Five years ago today (June 29, 2017), I, along with a lot of other Americans living in the Midwest and Mid-Atlantic regions, learned a new word – derecho.
Over the next week, many of us also learned to make the best of a bad situation – trying to stay comfortable without power during one of the hottest weeks in modern southeast Ohio history.
In the late afternoon of June 29, 2012, the massive storm slammed into Athens County with 60 mile per hour average forward wind speeds and gusts a lot higher. In Athens County alone, it mowed down thousands of trees and power lines, and wrecked uncounted roofs, fences, barns and outbuildings. Locally, we were fortunate to not suffer any deaths or serious injuries (at least none reported by law enforcement), though nearly two-dozen people lost their lives in other areas.
The NOAA (National Oceanic and Atmospheric Administration), on its web-page about the derecho, reports:
“While not the most intense or long-lived event ever observed, the June 29, 2012 Ohio Valley/Mid-Atlantic Derecho was noteworthy in producing the all-time highest recorded June or July wind gusts at several official observing sites along its path (Fort Wayne, Indiana, Zanesville, Ohio, and Huntington, West Virginia), in addition to widespread, significant wind damage. Five million people lost power from Chicago to the mid-Atlantic Coast, and 22 people were killed. The storm also was notable for being arguably the first derecho to capture widespread media attention, striking as it did nearly every metropolitan area in a broadening path that extended from Chicago and Indianapolis to Baltimore, Washington, and Tidewater Virginia.”
The Wikipedia entry for the derecho reports that the damage total of $2.9 billion “exceeded that of all but the top 25 Atlantic tropical cyclones.”
The NOAA adds in its summary: “Many thousands suffered without power for days in the life-threatening heat wave that persisted after the storm.”
THE HEAT WAVE, FOR ME at least, was the worst aspect of the derecho and its aftermath. With modern air conditioning, even people in sizzling locales such as Palm Springs and Phoenix (both reaching 120 degrees in the past week), can escape the heat.
However, from the moment the derecho struck Athens on June 29, 2012, knocking out power throughout the area, to Saturday, July 7, when electric power finally returned to our small, rural subdivision outside of Athens, the searing 90-plus-degree heat (with warm, muggy nights) never relented.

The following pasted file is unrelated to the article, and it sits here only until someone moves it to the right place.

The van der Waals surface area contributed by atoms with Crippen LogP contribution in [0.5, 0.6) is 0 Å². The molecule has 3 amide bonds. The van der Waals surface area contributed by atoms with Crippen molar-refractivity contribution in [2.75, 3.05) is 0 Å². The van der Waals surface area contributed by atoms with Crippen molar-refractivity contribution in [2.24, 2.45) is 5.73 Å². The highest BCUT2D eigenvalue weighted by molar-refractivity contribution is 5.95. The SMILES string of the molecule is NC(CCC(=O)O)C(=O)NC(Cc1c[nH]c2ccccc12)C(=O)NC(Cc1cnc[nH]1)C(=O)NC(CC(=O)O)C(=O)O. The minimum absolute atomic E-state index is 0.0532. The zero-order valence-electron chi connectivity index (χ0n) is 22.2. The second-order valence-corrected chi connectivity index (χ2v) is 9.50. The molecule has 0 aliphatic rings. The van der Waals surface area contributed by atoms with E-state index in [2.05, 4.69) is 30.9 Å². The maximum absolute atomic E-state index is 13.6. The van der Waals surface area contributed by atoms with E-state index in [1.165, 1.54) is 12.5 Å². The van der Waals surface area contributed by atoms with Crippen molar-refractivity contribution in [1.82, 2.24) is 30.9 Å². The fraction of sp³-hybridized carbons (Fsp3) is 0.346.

The good news is that most of us altered our schedules, lifestyles and habits enough to where, while uncomfortable, we managed to tolerate consecutive days (eight for my family) without power in the stifling heat.
At our house, we did the following:
• Picked up ice at Kroger, one of the few local sources, early every morning and brought it home to fill the coolers before heading into work.
• Closed all the windows and curtains or blinds before leaving for work.
• Since the power returned to uptown Athens and the OU campus the day after the derecho, my wife’s and my workplaces in Athens had A/C, so that helped during the weekdays.
• After work each evening, we went to an air-conditioned restaurant to eat. Thank goodness Athens Dynasty (Chinese) was close to our home.
• Upon returning home, we hung out in our relatively cool half-basement until the sun went down. Two or three nights, thunderstorms hit, cooling the air a bit.
• As soon as the sun dipped below the horizon and the air began cooling, we opened all the windows and sliding doors and left them open all night. In the evening before going to bed, we sat out on the back deck, trying to pick up an occasional cool breeze. We’d drink a glass of wine or two and play with our iPhones by lantern light, which wasn’t a half bad way to pass the time.
• Sleeping wasn’t comfortable, though it was tolerable, and brought back memories of summer nights in my childhood in a non-air-conditioned house (though at least back then we could sleep in front of a box fan).
• In the morning, the cycle continued, with all the windows and doors shut tight before the heat returned.
The worst part of our days came when we arrived home, opened the car door, and could hear the conspicuous roar of our elderly neighbor’s generator on the other side of the block. That soul-killing noise delivered the depressing message that the power remained out for yet another day. But we were glad she had some respite from the heat.
It was by far the most severe weather event I’ve ever experienced, and on Saturday afternoon, July 7, when the tree-service trucks finally climbed the hill to our subdivision, I had a small sense of what spotting an oasis in the desert must feel like for weary travelers. I’m just glad it wasn’t a mirage.
And yes, I do realize that our week-long travail was small potatoes compared to what a lot of people in our country and other countries experience every day of their lives.
Note: We ran a three-year retrospective of the derecho in 2015, soliciting memories from local residents. You can read it here.
Editor’s note: Over the past few months, we’ve been poring over back issues of The Athens NEWS – all the back issues – in preparation for our special, commemorative book later this year celebrating our 40 years in business. In the meantime, we are previewing the book with remarkable examples of that old content, along with a bit of commentary. The weekly feature is called “The Athens NEWS: 40 Years on the Bricks,” which is one of the titles we’re considering for the book itself (with expected publication early this coming fall).